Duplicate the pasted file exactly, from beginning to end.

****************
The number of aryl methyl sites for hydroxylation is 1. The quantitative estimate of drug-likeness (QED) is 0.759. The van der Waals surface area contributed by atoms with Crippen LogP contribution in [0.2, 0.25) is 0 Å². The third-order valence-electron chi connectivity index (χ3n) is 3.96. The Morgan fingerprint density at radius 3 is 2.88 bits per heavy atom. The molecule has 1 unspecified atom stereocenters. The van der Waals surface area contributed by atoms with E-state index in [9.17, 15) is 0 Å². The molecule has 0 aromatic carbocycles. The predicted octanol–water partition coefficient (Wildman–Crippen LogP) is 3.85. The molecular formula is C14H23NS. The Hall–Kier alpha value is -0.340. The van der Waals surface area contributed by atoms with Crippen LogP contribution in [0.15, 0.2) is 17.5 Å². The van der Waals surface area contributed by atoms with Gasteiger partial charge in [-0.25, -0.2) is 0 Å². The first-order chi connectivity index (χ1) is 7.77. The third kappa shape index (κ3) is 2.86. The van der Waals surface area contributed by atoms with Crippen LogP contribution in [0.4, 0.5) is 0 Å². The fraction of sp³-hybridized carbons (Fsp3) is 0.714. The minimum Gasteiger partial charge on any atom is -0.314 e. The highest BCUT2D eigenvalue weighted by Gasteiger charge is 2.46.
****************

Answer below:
The number of aryl methyl sites for hydroxylation is 1. The quantitative estimate of drug-likeness (QED) is 0.759. The van der Waals surface area contributed by atoms with Crippen LogP contribution in [0.2, 0.25) is 0 Å². The third-order valence-electron chi connectivity index (χ3n) is 3.96. The Morgan fingerprint density at radius 3 is 2.88 bits per heavy atom. The molecule has 1 unspecified atom stereocenters. The van der Waals surface area contributed by atoms with E-state index in [9.17, 15) is 0 Å². The molecule has 0 aromatic carbocycles. The predicted octanol–water partition coefficient (Wildman–Crippen LogP) is 3.85. The molecular formula is C14H23NS. The Hall–Kier alpha value is -0.340. The van der Waals surface area contributed by atoms with Crippen LogP contribution in [0.15, 0.2) is 17.5 Å². The van der Waals surface area contributed by atoms with Gasteiger partial charge in [-0.25, -0.2) is 0 Å². The first-order chi connectivity index (χ1) is 7.77. The third kappa shape index (κ3) is 2.86. The van der Waals surface area contributed by atoms with Crippen LogP contribution in [0.4, 0.5) is 0 Å². The fraction of sp³-hybridized carbons (Fsp3) is 0.714. The minimum Gasteiger partial charge on any atom is -0.314 e. The highest BCUT2D eigenvalue weighted by Gasteiger charge is 2.46.